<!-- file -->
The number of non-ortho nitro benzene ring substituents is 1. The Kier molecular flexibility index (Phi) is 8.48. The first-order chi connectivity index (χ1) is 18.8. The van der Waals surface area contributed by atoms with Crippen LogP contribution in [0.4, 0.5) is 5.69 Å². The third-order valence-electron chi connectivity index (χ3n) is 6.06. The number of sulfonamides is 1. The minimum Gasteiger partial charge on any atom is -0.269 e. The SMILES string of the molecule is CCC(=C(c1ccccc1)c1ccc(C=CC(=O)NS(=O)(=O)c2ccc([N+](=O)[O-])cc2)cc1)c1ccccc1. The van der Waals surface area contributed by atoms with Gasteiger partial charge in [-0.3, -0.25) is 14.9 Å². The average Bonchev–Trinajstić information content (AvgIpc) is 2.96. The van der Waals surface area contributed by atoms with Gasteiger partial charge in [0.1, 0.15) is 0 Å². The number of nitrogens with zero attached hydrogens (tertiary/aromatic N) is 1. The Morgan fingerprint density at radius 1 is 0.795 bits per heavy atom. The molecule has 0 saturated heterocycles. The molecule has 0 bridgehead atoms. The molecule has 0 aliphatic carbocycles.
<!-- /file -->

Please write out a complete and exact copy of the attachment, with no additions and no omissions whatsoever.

The number of non-ortho nitro benzene ring substituents is 1. The Kier molecular flexibility index (Phi) is 8.48. The first-order chi connectivity index (χ1) is 18.8. The van der Waals surface area contributed by atoms with Crippen LogP contribution in [0.4, 0.5) is 5.69 Å². The third-order valence-electron chi connectivity index (χ3n) is 6.06. The number of sulfonamides is 1. The minimum Gasteiger partial charge on any atom is -0.269 e. The SMILES string of the molecule is CCC(=C(c1ccccc1)c1ccc(C=CC(=O)NS(=O)(=O)c2ccc([N+](=O)[O-])cc2)cc1)c1ccccc1. The van der Waals surface area contributed by atoms with Gasteiger partial charge in [-0.3, -0.25) is 14.9 Å². The average Bonchev–Trinajstić information content (AvgIpc) is 2.96. The van der Waals surface area contributed by atoms with Gasteiger partial charge in [0.1, 0.15) is 0 Å². The number of nitrogens with zero attached hydrogens (tertiary/aromatic N) is 1. The Morgan fingerprint density at radius 1 is 0.795 bits per heavy atom. The molecule has 0 saturated heterocycles. The molecule has 0 bridgehead atoms. The molecule has 0 aliphatic carbocycles.